Singh & Ors. Vs. Union of India & ANR.  INSC 1368 (4 August 2009)
SUPREME COURT OF INDIA CIVIL APPELLATE JURISDICTION CIVIL APPEAL NO. 7209 OF
2004 Bhagat Singh and others .... Appellants Versus Union of India and another
... Respondents WITH CIVIL APPEAL NOS. 7210 OF 2004 Mehar Singh and others ....
Appellants Versus Union of India ... Respondent
Appellants were owners of the lands situate in village Ghewra.
lands were acquired for a public purpose, namely construction of L.P.G.
Bottling Plant. Notification under Section 4 of the Land Acquisition Act, 1894
(for short `the Act') was issued on 18th March, 1985 in terms whereof,
compensation @ Rs.14,000/- ; Rs.12,000/- and Rs.10,000/- per bigha was offered
categorizing the acquired lands in three categories viz. `A', `B' and `C'.
Applications for reference in terms of Section 18 of the Act
having been made, the Reference Court determined the fair market value at
Rs.23,970/- ; Rs. 21,970/- and Rs.19,970/- per bigha respectively having regard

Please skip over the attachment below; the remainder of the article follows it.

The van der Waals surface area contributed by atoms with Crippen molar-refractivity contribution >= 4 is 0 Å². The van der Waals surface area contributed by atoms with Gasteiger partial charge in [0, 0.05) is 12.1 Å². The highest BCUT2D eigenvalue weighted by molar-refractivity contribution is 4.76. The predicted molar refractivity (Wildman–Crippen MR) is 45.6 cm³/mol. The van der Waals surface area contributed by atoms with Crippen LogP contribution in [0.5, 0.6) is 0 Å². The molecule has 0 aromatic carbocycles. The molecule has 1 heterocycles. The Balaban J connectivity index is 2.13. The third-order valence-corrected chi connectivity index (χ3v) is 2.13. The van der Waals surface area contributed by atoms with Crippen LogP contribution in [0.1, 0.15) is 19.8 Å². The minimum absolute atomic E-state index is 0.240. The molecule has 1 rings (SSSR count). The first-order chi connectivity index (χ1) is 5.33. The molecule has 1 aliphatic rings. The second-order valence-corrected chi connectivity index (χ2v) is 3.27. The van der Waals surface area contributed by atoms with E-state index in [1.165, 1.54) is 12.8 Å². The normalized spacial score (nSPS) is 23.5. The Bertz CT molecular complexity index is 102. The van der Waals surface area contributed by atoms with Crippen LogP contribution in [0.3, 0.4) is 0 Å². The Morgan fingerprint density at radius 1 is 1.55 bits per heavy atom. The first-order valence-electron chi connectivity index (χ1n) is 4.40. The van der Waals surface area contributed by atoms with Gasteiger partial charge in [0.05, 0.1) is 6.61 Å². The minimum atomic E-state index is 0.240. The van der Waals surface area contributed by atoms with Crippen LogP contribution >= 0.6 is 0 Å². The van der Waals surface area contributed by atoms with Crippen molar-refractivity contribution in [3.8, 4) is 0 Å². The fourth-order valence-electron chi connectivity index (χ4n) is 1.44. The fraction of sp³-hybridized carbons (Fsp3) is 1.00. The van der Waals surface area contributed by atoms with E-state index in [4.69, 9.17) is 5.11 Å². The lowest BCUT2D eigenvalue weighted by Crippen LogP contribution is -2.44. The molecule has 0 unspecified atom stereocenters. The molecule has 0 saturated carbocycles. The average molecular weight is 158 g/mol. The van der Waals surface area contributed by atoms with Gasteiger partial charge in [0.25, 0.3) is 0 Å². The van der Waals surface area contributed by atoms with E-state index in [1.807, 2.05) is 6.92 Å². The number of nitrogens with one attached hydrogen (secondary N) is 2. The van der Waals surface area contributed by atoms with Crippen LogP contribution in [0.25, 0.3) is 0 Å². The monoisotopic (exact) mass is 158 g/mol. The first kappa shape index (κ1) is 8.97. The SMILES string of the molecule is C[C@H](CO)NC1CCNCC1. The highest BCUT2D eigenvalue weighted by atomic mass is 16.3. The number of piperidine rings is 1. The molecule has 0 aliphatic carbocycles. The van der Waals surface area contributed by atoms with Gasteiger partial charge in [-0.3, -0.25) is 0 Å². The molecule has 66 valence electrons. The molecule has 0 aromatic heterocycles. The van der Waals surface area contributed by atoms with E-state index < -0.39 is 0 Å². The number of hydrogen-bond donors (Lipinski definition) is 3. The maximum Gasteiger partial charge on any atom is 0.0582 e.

to categorization by the Land Acquisition Collector.
Being dissatisfied with the said judgment the appellants filed
Appeals before the High Court claiming compensation at the rate of Rs.40,000/-
per bigha. However, a Division Bench of the High Court, having regard to its
earlier decision rendered in Ranjit Singh vs. Union of India reported in
48(1992) DLT 138, where the lands were acquired for the same purpose and under
the same Notification, determined the market value at Rs.26,.775/- ;
Rs.24,775/- and Rs.22,775/- per bigha for categories `A', `B' and `C'
The contention raised before us is that the High Court committed a
serious error in passing the impugned judgment in so far as it three sale 2